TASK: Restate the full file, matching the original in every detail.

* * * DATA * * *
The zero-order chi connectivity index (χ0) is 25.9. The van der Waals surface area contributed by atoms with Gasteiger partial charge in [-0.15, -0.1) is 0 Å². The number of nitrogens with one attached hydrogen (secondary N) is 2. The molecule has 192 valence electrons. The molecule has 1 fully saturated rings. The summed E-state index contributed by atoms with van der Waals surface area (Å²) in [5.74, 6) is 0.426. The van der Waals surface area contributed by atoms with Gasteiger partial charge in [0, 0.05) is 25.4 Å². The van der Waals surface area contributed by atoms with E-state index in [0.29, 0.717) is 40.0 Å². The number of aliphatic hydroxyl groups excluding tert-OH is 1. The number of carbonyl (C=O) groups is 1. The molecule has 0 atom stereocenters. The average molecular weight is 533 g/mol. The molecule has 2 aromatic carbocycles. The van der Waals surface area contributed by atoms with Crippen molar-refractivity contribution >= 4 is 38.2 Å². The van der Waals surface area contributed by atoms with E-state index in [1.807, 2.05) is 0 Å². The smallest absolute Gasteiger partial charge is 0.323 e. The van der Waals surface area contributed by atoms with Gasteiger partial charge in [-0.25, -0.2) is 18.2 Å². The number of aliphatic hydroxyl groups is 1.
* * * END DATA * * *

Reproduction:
The zero-order chi connectivity index (χ0) is 25.9. The van der Waals surface area contributed by atoms with Gasteiger partial charge in [-0.15, -0.1) is 0 Å². The number of nitrogens with one attached hydrogen (secondary N) is 2. The molecule has 192 valence electrons. The molecule has 1 fully saturated rings. The summed E-state index contributed by atoms with van der Waals surface area (Å²) in [5.74, 6) is 0.426. The van der Waals surface area contributed by atoms with Gasteiger partial charge in [0, 0.05) is 25.4 Å². The van der Waals surface area contributed by atoms with E-state index in [0.29, 0.717) is 40.0 Å². The number of aliphatic hydroxyl groups excluding tert-OH is 1. The number of carbonyl (C=O) groups is 1. The molecule has 0 atom stereocenters. The average molecular weight is 533 g/mol. The molecule has 2 aromatic carbocycles. The van der Waals surface area contributed by atoms with Crippen molar-refractivity contribution >= 4 is 38.2 Å². The van der Waals surface area contributed by atoms with E-state index in [1.807, 2.05) is 0 Å². The smallest absolute Gasteiger partial charge is 0.323 e. The van der Waals surface area contributed by atoms with Gasteiger partial charge in [-0.25, -0.2) is 18.2 Å². The number of aliphatic hydroxyl groups is 1.